I don’t suppose the words quoted above were really what Byrhtnoth said at the time (it’s a modern translation anyway). We will never know that, but the poet brings the event to life. Byrhtnoth has time for a lengthy death speech before his head is hacked off. Each of his supporters is named and his lineage given, before making an inspiring speech , then dying; the best know is this:

“Then Byrhtwold spoke, shook ash-spear,
raised shield-board. In the bravest words
this hoar companion handed on the charge:
‘Courage shall grow keener, clearer the will,
The heart fiercer, as our force faileth.
Here our lord lies, levelled in the dust,
The man all marred: he shall mourn to the end
who thinks to wend off from this war-play now.
Though I am white with winters I will not away,
For I think to lodge me alongside my dear one,
Lay me down by my lord’s right hand.’”

When was the poem written? The most likely opinion is that it was written not long after the battle, perhaps commissioned by Byrhtnoth’s wife Aelfflaed. The careful naming and identification of the men involved indicates that it would be heard by their relatives, or friends.

And why was it written? Well, even the payment of ten thousand pounds by King Ethelred; the first time Danegeld was paid since King Alfred’s time (but not the last), was not enough to stop them returning, and later Swegn, King of Denmark invaded. He was killed before he became king, but his son Cnut did, in 1016 Was the poem written to encourage the English defenders, or was it intended to demonstrate to Cnut, how a great leader, and his supporters, should behave?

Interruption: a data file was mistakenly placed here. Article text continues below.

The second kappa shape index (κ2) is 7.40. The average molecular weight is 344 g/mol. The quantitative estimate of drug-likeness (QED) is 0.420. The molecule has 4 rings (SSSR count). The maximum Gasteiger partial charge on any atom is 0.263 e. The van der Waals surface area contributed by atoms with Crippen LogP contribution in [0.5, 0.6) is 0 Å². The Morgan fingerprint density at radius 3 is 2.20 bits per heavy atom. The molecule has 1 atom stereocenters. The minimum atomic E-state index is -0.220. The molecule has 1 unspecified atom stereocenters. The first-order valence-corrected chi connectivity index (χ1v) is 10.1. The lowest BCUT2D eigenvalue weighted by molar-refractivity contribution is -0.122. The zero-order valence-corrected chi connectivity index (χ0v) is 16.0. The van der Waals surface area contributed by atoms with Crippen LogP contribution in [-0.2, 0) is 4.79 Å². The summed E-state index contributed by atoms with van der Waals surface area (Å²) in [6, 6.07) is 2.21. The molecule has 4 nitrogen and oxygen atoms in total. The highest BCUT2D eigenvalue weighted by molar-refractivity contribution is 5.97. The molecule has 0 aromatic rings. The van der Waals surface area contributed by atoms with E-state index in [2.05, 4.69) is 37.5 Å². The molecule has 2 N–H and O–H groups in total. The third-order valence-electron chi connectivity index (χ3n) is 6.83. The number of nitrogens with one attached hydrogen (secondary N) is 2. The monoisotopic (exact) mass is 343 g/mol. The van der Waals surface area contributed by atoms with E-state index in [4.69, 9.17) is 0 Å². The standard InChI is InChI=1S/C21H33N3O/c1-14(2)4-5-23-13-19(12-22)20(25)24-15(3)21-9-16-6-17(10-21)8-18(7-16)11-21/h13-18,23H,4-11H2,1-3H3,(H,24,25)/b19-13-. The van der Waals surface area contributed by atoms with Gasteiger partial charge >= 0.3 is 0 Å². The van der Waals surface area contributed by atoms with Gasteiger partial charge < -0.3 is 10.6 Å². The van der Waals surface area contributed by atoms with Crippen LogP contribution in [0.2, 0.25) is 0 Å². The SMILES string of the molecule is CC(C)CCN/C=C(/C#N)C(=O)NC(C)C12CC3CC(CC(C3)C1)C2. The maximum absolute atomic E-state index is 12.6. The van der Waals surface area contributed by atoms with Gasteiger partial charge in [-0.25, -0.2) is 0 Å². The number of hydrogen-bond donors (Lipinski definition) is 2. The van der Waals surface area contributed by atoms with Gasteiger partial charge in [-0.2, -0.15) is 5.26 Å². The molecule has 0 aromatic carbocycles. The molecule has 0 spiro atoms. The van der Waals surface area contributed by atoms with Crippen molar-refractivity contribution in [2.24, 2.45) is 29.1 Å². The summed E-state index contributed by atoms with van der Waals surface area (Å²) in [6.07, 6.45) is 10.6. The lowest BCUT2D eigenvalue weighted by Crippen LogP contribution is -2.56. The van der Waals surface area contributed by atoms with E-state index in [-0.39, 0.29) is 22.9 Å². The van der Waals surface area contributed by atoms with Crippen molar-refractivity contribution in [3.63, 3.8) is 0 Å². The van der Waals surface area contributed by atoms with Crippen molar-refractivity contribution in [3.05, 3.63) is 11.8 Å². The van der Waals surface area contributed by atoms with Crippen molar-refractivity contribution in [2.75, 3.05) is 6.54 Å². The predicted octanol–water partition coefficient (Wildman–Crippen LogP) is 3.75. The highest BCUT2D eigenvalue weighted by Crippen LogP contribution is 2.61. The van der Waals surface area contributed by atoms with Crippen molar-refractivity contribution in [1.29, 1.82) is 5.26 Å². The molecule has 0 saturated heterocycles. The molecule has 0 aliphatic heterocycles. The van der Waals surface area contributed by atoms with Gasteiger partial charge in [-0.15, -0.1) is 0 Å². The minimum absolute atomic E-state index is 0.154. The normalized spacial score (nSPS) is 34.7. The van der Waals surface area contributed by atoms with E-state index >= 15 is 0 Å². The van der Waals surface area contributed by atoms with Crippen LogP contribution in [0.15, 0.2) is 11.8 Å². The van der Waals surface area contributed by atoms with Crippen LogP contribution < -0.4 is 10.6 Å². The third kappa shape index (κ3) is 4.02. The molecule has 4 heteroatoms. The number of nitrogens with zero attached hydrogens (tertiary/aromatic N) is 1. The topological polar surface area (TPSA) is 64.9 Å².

After the battle Byrhtnoth’s body was taken to Ely Abbey. It is still there, having been moved several times as the building was rebuilt and became a Cathedral. In 1769, during one of these moves, his bones were inspected, and measured. It was calculated that they belonged to a man of 6ft 9in. There was no skull found and “It was observed that the collar-bone had been nearly cut through, as by a battle-axe, or two handed sword.”

Modern statue of Byrhtnoth at Maldon. He faces towards Northey Island, still defending England from invasion.

If you have enjoyed this post, you can find more by other members of the group on the Historical Writers Forum Blog Hop page here It has been running during June and July 2020, so why not check out some more “Momentous Events”